[whatwg] Parsing RFC3339 constructs
ian at hixie.ch
Mon Aug 10 16:47:59 PDT 2009
On Mon, 27 Apr 2009, Asbjørn Ulsberg wrote:
> On Mon, 27 Apr 2009 12:59:11 +0200, Julian Reschke <julian.reschke at gmx.de> wrote:
> >> - the literal letters T and Z must be uppercase
> > Any technical reason why they have to?
> Any reason why they don't?
It simplifies processing a tiny amount.
> > It would help people understand what the difference to RFC 3339 is.
> Indeed, and this is exactly what we did in RFC 4287, as I've pointed out
> previously. And I can't say that date parsing has proven to be an issue
> there at all, even with the little work we did on narrowing down and
> tightening the syntax. Section 3.3. of RFC 4287 says:
> A Date construct is an element whose content MUST conform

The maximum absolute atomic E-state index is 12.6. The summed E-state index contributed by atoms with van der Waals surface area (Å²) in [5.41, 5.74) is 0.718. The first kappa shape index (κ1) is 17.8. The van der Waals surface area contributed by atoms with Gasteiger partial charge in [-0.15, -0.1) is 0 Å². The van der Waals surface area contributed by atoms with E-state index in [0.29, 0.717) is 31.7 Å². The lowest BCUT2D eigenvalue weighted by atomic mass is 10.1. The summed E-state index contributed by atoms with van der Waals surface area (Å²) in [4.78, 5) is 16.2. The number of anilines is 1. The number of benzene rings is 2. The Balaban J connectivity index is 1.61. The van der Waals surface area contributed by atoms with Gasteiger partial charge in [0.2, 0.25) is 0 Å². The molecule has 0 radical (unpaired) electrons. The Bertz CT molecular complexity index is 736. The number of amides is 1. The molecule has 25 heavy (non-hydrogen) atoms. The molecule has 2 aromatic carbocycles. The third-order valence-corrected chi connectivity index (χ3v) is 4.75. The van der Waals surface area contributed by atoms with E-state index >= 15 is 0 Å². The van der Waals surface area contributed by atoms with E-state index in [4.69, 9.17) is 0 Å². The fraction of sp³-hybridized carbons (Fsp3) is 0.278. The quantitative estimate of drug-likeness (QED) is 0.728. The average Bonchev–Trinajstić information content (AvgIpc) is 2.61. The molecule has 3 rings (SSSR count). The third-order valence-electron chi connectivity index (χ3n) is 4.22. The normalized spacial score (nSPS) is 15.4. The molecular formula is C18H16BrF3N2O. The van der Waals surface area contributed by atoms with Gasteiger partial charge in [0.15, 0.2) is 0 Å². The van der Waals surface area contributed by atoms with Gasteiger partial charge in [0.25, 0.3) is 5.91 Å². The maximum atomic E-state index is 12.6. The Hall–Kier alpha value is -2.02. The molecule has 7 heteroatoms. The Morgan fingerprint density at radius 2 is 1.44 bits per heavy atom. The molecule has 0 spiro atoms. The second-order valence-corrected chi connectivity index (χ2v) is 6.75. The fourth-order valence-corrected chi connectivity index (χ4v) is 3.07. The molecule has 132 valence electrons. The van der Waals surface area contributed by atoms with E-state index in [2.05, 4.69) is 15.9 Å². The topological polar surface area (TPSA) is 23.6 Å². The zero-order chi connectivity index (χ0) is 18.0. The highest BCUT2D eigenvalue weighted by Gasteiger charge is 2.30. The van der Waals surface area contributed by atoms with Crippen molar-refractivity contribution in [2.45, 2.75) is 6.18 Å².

> to the "date-time" production in [RFC3339]. In addition,
> an uppercase "T" character MUST be used to separate date
> and time, and an uppercase "Z" character MUST be present
> in the absence of a numeric time zone offset.
> Perhaps HTML5 needs more detailing than this for parsing, but not
> referencing RFC 3339 just for the sake of not referencing RFC 3339
> doesn't make much sense imho.
> For authoring (and parsing, infact), RFC 3339 plus a couple of
> additional guidelines have proven to be enough for implementors of RFC
> 4287, so assume HTML5 could be better off doing the same, no?
HTML5 now references ISO8601 directly in a non-normative note explaining
why ISO8601 isn't referenced normatively.
Ian Hickson U+1047E )\._.,--....,'``. fL
http://ln.hixie.ch/ U+263A /, _.. \ _\ ;`._ ,.
Things that are impossible just take longer. `._.-(,_..'--(,_..'`-.;.'
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